The battle between self-identified conservatives and progressives in the 1980s seems increasingly like rearranging the deck chairs on the Titanic. While humanists were busy arguing amongst themselves, American college students and their families were turning in ever-increasing numbers away from the humanities and toward seemingly more pragmatic, more vocational concerns.
And who can really blame them? If humanists themselves could not even agree on the basic value, structure, and content of a liberal arts education — if some saw the tradition of Western civilization as one of oppression and tyranny, while others defended and validated it; if some argued that a humanistic education ought to be devoted to the voices of those previously excluded from "civilized" discussion, such as people of color and women, while others argued that such changes constituted a betrayal of the liberal arts — is it any wonder that students and their families began turning away from the humanities?
After all, economics and business professors did not fight about the basic structure of business or economics majors, even though there were differences among Keynesian and Friedmanite economists, for instance, over monetary policy. And physics professors did not engage in fundamental debates about physics curriculums — which should one teach, quantum mechanics or relativity? — in spite of Einstein’s problems with quantum mechanics ("God does not play dice with the universe"). In the 1980s the humanities as a whole seemed to be the only field where even experts were unable to agree on what constituted the appropriate object of study.
If I go to a doctor’s office and witness doctors and nurses fighting about whether or not I should take a particular medication, I’m likely to go elsewhere for my health care needs. I think something analogous happened to the humanities in the 1980s, and it is continuing to happen today, although by now the humanities are so diminished institutionally that these changes no longer have the overall significance they had in the 1980s. In the 1980s the humanities still constituted the core of most major universities; by now, at most universities, even major ones, the humanities are relatively marginal, far surpassed, in institutional strength, by business, medical, and law schools.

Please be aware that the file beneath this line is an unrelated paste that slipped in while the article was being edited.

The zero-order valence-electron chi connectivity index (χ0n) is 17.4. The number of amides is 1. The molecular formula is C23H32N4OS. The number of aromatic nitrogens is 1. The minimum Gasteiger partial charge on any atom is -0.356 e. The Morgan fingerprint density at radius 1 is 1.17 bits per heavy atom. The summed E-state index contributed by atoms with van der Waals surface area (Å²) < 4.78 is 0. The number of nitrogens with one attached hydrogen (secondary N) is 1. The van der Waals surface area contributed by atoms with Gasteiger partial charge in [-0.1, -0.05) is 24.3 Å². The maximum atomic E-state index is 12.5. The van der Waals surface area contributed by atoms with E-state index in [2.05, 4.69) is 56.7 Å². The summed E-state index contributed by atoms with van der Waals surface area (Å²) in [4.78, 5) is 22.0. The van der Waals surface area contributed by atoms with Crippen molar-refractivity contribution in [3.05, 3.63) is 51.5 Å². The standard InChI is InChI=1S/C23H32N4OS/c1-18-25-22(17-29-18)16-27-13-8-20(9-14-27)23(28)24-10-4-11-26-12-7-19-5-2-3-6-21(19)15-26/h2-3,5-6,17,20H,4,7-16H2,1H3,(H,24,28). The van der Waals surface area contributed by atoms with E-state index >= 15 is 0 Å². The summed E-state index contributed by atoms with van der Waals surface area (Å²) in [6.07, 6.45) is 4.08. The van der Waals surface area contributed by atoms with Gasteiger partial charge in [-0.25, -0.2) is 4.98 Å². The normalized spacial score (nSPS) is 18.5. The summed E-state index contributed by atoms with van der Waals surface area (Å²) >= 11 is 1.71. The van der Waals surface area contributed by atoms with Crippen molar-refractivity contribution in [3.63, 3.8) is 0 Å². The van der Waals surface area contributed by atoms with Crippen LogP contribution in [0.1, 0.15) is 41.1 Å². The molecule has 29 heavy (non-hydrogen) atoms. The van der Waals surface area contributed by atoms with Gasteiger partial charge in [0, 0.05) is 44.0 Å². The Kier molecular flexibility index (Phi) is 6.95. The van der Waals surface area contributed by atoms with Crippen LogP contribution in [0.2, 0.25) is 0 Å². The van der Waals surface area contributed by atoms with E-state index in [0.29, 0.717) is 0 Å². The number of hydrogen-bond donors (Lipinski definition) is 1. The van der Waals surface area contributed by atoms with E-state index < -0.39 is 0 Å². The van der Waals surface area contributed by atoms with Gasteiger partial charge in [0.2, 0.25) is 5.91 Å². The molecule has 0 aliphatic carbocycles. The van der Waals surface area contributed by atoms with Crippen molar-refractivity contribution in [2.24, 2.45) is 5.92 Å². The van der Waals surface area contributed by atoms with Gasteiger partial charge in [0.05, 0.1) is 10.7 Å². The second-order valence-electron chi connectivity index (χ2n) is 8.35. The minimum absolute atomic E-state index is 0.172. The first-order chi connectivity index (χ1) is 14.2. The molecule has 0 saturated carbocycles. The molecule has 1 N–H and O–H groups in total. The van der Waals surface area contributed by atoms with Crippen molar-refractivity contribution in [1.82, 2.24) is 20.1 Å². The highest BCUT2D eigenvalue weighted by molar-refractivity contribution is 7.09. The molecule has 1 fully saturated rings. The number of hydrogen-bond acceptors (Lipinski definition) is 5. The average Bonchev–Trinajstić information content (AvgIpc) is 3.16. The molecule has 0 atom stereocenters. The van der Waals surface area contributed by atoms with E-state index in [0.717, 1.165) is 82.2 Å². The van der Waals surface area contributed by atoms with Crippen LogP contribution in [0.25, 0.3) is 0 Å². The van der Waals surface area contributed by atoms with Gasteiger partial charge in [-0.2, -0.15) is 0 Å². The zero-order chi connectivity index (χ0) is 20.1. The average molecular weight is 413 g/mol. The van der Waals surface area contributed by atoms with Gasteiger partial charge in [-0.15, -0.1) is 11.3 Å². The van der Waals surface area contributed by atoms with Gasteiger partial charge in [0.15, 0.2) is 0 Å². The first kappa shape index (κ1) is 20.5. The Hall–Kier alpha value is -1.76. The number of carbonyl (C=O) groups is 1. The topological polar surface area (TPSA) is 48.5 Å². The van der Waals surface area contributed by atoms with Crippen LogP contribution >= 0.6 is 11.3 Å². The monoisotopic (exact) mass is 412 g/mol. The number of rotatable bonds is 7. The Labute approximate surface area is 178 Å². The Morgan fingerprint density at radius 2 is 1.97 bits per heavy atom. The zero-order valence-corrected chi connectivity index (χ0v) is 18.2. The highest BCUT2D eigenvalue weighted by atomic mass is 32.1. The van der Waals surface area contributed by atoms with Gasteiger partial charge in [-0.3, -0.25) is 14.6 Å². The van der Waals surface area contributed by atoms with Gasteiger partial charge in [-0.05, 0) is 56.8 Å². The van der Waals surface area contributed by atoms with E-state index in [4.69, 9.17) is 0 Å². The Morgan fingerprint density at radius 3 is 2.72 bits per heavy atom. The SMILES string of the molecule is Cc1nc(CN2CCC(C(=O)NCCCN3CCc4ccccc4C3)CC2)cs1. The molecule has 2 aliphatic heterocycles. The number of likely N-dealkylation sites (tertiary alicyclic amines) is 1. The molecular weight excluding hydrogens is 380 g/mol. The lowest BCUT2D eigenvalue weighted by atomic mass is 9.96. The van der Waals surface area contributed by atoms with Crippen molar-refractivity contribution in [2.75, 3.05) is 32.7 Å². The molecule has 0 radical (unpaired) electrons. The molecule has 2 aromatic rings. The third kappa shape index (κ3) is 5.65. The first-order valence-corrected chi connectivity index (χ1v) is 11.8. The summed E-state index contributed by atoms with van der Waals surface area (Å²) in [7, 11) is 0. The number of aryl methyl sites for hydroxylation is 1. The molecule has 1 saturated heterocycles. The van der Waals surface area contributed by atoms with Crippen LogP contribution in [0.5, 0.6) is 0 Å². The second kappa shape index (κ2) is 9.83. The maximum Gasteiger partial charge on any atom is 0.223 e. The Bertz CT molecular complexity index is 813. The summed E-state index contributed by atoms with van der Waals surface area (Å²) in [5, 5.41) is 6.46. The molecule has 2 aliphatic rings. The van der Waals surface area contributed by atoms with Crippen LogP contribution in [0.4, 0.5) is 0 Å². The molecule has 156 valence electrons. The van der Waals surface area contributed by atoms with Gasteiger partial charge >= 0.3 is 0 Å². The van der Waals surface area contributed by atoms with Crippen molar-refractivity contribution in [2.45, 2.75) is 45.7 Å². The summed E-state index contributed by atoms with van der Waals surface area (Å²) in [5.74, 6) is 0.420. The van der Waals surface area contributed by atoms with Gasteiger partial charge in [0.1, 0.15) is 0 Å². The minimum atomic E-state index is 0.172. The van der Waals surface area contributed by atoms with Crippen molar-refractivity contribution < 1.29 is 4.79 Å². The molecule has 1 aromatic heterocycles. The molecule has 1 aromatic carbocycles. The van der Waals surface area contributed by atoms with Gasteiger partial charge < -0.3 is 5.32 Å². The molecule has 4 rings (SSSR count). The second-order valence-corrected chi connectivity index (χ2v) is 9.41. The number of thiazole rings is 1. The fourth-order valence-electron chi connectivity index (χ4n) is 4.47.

One of the core functions of the humanities for centuries was the passing down of a tradition from one generation to the next. The idea behind Western civilization courses was supposed to be that students needed them in order to understand the origins and development of their own culture. In the 1980s three developments worked against that idea. The first was an educational establishment that was no longer content simply to pass knowledge down from one generation to the next, and that wanted to create new knowledge. The second development, which dovetailed with the first, was the emergence of new approaches to the humanities that examined structures of oppression and domination in traditions previously viewed as unimpeachable. One could examine women's history, for instance, or non-Western cultures. The third development, which dovetailed with the first and second, was the increasing demand for “relevance” in higher education, with "relevance" being understood as present-oriented and pragmatic, i.e. job-related.
The conflation of these three developments led to the widespread perception — and not just among self-proclaimed progressives — that anything traditional or old was also, almost by definition, conservative, fuddy-duddy, and impractical. In essence those three developments have now long since triumphed, and the educational world of today is largely the result of that triumph.